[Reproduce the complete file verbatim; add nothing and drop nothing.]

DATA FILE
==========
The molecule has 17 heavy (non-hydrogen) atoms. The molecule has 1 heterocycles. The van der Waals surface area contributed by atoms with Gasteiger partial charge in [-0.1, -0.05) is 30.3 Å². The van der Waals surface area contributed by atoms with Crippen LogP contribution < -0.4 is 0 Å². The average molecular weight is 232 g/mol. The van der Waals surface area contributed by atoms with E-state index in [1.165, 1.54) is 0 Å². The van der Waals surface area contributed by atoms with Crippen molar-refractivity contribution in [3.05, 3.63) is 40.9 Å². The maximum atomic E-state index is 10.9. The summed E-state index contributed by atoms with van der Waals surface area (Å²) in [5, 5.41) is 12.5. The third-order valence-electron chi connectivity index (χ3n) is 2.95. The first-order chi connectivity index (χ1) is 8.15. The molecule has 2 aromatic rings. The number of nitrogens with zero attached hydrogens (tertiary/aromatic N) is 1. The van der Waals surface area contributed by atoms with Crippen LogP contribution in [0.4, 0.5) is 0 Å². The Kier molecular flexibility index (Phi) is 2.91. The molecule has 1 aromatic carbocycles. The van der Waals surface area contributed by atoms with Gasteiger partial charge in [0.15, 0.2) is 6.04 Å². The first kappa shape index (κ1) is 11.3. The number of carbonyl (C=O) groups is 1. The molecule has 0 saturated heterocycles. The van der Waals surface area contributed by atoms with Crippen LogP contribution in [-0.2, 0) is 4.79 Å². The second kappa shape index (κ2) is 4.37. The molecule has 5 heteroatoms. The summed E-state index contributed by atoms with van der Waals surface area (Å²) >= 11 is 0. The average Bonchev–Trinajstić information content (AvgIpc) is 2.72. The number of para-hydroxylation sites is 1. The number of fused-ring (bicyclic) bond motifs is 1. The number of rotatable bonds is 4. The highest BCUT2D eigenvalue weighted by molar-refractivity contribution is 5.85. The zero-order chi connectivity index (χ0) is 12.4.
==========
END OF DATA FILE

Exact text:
The molecule has 17 heavy (non-hydrogen) atoms. The molecule has 1 heterocycles. The van der Waals surface area contributed by atoms with Gasteiger partial charge in [-0.1, -0.05) is 30.3 Å². The van der Waals surface area contributed by atoms with Crippen LogP contribution < -0.4 is 0 Å². The average molecular weight is 232 g/mol. The van der Waals surface area contributed by atoms with E-state index in [1.165, 1.54) is 0 Å². The van der Waals surface area contributed by atoms with Crippen molar-refractivity contribution in [3.05, 3.63) is 40.9 Å². The maximum atomic E-state index is 10.9. The summed E-state index contributed by atoms with van der Waals surface area (Å²) in [5, 5.41) is 12.5. The third-order valence-electron chi connectivity index (χ3n) is 2.95. The first-order chi connectivity index (χ1) is 8.15. The molecule has 2 aromatic rings. The number of nitrogens with zero attached hydrogens (tertiary/aromatic N) is 1. The van der Waals surface area contributed by atoms with Crippen LogP contribution in [0.4, 0.5) is 0 Å². The Kier molecular flexibility index (Phi) is 2.91. The molecule has 1 aromatic carbocycles. The van der Waals surface area contributed by atoms with Gasteiger partial charge in [0.15, 0.2) is 6.04 Å². The first kappa shape index (κ1) is 11.3. The number of carbonyl (C=O) groups is 1. The molecule has 0 saturated heterocycles. The van der Waals surface area contributed by atoms with Crippen LogP contribution in [-0.2, 0) is 4.79 Å². The second kappa shape index (κ2) is 4.37. The molecule has 5 heteroatoms. The summed E-state index contributed by atoms with van der Waals surface area (Å²) >= 11 is 0. The average Bonchev–Trinajstić information content (AvgIpc) is 2.72. The number of para-hydroxylation sites is 1. The number of fused-ring (bicyclic) bond motifs is 1. The number of rotatable bonds is 4. The highest BCUT2D eigenvalue weighted by molar-refractivity contribution is 5.85. The zero-order chi connectivity index (χ0) is 12.4.